Is there any way to compute/express $\sum\limits^m_{i=0}\{\frac{q*i}{m}\}(\frac{i}{m})^n$ ? Here $q,m,n$ are natural numbers, one can assume $gcd(q,m)=1$. Furthermore, $n$ can be treated as a parameter, i.e. I will be quite happy to know the formula for each particular $n$. At least for say $0<n<5$.

Maybe in this general case no good answer is possible, but I hope that the following combination behaves better:

$\sum\limits^{m_1}_{i=0}\{\frac{-m_2*i}{m_1}\}(\frac{i}{m_1})^n-\sum\limits^{m_2}_{i=0}\{\frac{m_1*i}{m_2}\}(\frac{i}{m_2})^n$.

(with the convention $\{-x\}=\{1-x\}$)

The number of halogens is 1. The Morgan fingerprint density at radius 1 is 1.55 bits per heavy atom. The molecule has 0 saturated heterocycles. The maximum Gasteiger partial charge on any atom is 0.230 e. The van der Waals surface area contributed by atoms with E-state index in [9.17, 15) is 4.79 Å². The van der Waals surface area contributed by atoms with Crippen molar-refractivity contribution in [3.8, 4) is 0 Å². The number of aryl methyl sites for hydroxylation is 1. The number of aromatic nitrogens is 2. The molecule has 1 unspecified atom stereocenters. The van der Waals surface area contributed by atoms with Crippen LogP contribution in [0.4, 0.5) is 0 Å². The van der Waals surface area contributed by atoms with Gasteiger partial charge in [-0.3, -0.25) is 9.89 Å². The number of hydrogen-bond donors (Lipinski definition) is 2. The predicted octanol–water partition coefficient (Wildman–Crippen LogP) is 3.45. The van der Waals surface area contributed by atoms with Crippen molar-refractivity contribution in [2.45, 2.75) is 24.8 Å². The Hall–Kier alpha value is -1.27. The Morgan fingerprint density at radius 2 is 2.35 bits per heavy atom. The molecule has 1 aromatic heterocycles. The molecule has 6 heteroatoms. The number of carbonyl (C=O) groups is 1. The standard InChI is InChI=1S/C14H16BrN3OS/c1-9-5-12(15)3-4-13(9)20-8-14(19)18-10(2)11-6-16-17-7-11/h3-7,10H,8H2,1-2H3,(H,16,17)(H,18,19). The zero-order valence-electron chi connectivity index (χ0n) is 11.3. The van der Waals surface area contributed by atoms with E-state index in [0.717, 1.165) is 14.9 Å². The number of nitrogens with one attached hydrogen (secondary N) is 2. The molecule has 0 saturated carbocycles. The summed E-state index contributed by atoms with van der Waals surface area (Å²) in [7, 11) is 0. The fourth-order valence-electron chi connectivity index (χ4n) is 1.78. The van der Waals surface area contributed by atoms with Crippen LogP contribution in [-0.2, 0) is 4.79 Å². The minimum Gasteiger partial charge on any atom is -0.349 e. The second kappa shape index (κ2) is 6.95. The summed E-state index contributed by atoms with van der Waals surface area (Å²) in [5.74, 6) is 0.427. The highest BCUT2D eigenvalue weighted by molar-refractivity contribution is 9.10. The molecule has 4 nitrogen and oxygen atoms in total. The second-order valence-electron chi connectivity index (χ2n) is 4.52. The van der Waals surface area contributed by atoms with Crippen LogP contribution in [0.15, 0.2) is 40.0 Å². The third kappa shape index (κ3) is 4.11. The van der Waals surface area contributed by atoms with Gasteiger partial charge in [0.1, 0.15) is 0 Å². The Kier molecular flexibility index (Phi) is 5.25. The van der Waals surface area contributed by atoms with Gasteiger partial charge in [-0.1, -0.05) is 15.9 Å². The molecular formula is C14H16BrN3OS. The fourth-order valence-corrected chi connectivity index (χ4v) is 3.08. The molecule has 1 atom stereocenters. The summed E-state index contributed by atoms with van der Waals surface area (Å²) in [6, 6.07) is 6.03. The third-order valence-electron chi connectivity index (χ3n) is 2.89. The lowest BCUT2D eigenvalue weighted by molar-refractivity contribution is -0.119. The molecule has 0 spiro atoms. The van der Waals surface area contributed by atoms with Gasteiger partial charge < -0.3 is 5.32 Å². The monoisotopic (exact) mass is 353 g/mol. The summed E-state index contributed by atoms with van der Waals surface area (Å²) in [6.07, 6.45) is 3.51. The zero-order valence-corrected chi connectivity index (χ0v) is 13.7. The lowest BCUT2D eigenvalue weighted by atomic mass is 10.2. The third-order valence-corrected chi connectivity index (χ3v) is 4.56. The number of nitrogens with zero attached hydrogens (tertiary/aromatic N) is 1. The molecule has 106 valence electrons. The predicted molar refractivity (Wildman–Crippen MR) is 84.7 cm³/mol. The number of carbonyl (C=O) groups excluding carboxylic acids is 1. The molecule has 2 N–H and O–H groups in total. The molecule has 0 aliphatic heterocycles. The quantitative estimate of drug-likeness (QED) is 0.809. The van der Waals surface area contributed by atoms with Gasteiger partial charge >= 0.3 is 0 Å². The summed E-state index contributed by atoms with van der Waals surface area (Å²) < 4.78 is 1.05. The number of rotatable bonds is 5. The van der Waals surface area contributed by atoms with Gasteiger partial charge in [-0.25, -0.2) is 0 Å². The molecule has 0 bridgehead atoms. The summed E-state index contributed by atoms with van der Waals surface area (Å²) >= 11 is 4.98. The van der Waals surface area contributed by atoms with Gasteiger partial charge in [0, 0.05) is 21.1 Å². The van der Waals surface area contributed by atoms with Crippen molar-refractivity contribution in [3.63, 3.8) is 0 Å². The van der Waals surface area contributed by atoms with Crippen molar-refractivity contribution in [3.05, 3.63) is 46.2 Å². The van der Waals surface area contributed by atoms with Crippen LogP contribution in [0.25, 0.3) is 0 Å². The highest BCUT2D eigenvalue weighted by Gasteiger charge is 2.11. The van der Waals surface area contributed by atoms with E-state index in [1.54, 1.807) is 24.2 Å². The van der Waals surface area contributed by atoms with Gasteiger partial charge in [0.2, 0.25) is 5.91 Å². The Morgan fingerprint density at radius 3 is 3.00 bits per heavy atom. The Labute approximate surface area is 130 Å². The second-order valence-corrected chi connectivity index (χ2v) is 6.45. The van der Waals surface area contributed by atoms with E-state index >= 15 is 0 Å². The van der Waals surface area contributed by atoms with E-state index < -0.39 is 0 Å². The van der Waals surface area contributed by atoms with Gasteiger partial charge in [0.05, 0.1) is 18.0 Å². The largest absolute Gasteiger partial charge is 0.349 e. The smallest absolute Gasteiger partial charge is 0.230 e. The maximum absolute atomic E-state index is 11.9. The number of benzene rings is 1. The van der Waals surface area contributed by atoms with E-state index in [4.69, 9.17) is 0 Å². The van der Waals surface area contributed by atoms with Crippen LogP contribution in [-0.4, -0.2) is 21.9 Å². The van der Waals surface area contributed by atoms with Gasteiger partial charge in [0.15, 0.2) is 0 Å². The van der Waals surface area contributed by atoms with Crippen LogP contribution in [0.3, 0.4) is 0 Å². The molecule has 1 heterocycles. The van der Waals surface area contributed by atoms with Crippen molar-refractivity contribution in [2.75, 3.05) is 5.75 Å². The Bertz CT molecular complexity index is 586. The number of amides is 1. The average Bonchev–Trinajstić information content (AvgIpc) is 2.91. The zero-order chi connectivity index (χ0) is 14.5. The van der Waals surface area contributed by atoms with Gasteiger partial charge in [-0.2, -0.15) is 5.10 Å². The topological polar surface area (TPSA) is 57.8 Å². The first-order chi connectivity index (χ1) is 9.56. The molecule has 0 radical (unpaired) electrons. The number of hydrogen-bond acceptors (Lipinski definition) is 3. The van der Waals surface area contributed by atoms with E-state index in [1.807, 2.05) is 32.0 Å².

In fact I'm interested in this later combination. By interpolation I've guessed the following answers:

for $n=1$ the sum is: $\frac{3+3(m_1-m_2)-\frac{1}{m_1m_2}-\frac{m_1}{m_2}-\frac{m_2}{m_1}}{12}$.

for $n=2$ the sum is: $\frac{3+2(m_1-m_2)-\frac{1}{m_1m_2}-\frac{m_1}{m_2}-\frac{m_2}{m_1}+\frac{1}{m_1}-\frac{1}{m_2}}{12}$.

(Here I assume $gcd(m_1,m_2)=1$, otherwise one has a simple correction term. I do not know any analytic proof, just that numerically these formulas give the correct answer.)

This looks quite promising, but already for $n=3$ I could not guess the answer. Though I hope that for every $n$ the expression can be written as a rational function of $m_1,m_2$ plus some $gcd(m_1,m_2)$ correction.

Any advice is welcome!